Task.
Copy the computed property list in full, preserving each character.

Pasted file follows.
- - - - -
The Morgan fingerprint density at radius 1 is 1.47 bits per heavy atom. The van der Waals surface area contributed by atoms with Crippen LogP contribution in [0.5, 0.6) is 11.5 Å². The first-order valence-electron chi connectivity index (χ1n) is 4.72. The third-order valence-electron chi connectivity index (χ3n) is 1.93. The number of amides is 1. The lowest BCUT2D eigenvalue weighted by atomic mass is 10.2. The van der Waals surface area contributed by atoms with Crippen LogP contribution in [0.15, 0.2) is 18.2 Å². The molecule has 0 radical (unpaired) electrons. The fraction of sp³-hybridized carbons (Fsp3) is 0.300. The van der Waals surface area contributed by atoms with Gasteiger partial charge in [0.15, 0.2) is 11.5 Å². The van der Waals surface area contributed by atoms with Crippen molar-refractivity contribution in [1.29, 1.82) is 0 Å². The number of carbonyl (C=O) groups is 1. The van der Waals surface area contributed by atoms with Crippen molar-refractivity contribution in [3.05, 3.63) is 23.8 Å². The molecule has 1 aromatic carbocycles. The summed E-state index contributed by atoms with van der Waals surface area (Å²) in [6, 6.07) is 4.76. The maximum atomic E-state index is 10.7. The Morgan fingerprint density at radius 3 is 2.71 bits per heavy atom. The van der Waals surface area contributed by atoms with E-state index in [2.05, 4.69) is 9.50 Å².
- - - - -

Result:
The Morgan fingerprint density at radius 1 is 1.47 bits per heavy atom. The van der Waals surface area contributed by atoms with Crippen LogP contribution in [0.5, 0.6) is 11.5 Å². The first-order valence-electron chi connectivity index (χ1n) is 4.72. The third-order valence-electron chi connectivity index (χ3n) is 1.93. The number of amides is 1. The lowest BCUT2D eigenvalue weighted by atomic mass is 10.2. The van der Waals surface area contributed by atoms with Crippen LogP contribution in [0.15, 0.2) is 18.2 Å². The molecule has 0 radical (unpaired) electrons. The fraction of sp³-hybridized carbons (Fsp3) is 0.300. The van der Waals surface area contributed by atoms with Gasteiger partial charge in [0.15, 0.2) is 11.5 Å². The van der Waals surface area contributed by atoms with Crippen molar-refractivity contribution in [1.29, 1.82) is 0 Å². The number of carbonyl (C=O) groups is 1. The van der Waals surface area contributed by atoms with Crippen molar-refractivity contribution in [3.05, 3.63) is 23.8 Å². The molecule has 1 aromatic carbocycles. The summed E-state index contributed by atoms with van der Waals surface area (Å²) in [6, 6.07) is 4.76. The maximum atomic E-state index is 10.7. The Morgan fingerprint density at radius 3 is 2.71 bits per heavy atom. The van der Waals surface area contributed by atoms with E-state index in [2.05, 4.69) is 9.50 Å².